|￪1||Jason Lisle, “The Good News About Hell,” Biblical Science Institute [blog], February 14, 2020, https://biblicalscienceinstitute.com/theology/the-good-news-about-hell/; emphasis added.|
|￪2||Ibid.; emphasis added.|
|￪3||Jason Lisle, “Denying Eternity,” Biblical Science Institute [blog], January 2, 2023, https://biblicalscienceinstitute.com/theology/denying-eternity/.|
|￪4||Jason Lisle, “Has the Word ‘Eternal’ Been Correctly Translated?” Biblical Science Institute [blog], January 27, 2023, https://biblicalscienceinstitute.com/apologetics/has-the-word-eternal-been-correctly-translated/.|
|￪5||Tatian, “Address to the Greeks” 14.|
|￪6||Athenagoras, “On the Resurrection of the Dead” 18.|
|￪7||Augustine, City of God 21.3.2.|
|￪8||Thomas Aquinas, Summa Theologica I.97.|
|￪9||John Calvin, Institutes III.xxv.9.|
|￪10||Jonathan Edwards, “The Salvation of All Men Strictly Examined,” in The Works of Jonathan Edwards, vol. 1 (John P. Jewett & Co., 1854), 229–30.|
|￪11||C. S. Lewis, Mere Christianity (Harper-Collins, 1972), 74; Wayne Grudem, Systematic Theology: An Introduction to Biblical Doctrine, 2nd ed. (Zondervan Academic, 2020), 803. See also John MacArthur Jr., Revelation 12–22, The MacArthur New Testament Commentary (Moody, 2000), 274; and Robert Peterson, “A Traditionalist Response to John Stott’s Arguments for Annihilationism,” Journal for the Evangelical Theological Society 37, no. 4 (1994), 566.|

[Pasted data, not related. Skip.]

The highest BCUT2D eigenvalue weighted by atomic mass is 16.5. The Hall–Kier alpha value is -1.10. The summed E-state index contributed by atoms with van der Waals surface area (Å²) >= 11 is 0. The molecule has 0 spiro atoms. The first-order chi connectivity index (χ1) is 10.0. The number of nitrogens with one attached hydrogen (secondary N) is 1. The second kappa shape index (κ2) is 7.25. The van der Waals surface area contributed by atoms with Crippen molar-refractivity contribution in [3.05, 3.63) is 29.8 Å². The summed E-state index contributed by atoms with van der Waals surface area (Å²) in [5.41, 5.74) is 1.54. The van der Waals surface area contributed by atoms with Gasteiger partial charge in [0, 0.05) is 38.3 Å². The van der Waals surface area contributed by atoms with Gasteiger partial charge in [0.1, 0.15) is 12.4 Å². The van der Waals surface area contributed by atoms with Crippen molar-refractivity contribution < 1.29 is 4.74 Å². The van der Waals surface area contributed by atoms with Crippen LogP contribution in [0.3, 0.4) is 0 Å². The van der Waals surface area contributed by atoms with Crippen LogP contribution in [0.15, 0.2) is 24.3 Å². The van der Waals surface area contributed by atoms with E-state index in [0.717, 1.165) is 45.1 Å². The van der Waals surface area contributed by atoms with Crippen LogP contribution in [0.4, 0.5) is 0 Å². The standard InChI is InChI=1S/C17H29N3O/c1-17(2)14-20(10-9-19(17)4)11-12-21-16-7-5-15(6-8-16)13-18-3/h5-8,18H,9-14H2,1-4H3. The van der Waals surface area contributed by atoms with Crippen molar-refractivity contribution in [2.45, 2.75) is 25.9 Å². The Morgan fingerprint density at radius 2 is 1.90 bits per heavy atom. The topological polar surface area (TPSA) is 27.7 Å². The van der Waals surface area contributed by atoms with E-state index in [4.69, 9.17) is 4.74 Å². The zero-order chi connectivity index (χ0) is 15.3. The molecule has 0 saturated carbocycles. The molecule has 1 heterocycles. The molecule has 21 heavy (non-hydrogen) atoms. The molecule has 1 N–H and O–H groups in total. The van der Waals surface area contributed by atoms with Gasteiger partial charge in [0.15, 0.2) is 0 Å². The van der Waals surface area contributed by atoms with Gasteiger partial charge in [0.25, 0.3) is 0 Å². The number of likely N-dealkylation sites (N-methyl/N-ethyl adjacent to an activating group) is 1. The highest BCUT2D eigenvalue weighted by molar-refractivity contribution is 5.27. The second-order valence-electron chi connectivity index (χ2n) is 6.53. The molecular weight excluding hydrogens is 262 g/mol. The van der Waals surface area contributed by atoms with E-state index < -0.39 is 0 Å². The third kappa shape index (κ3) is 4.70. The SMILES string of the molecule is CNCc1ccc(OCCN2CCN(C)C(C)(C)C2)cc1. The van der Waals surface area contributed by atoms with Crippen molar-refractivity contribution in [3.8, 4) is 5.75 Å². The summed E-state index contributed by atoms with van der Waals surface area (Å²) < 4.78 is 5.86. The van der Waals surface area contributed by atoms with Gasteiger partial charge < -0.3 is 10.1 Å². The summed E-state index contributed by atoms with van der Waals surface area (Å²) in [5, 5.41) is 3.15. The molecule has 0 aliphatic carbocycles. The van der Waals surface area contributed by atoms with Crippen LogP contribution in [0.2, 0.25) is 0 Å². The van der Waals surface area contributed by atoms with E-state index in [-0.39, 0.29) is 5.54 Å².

|￪12||Here I assume a substance-dualist reading of the text.|
|￪13||Edward William Fudge, The Fire That Consumes: A Biblical and Historical Study of the Doctrine of Final Punishment, 3rd ed. (Cascade, 2011), 371.|
|￪14||Augustine, City of God 21.11.1.|
|￪15||Fudge, The Fire That Consumes, 143; emphasis added.|
|￪16||Rethinking Hell, Statement on Evangelical Conditionalism, http://www.rethinkinghell.com/Rethinking-Hell_Statement-on-Evangelical-Conditionalism.pdf.|
|￪17||Jason Lisle, “Interpreting the Bible’s Teaching on the Eternal State,” Biblical Science Institute [blog], January 20, 2023, https://biblicalscienceinstitute.com/theology/interpreting-the-bibles-teaching-on-the-eternal-state/.|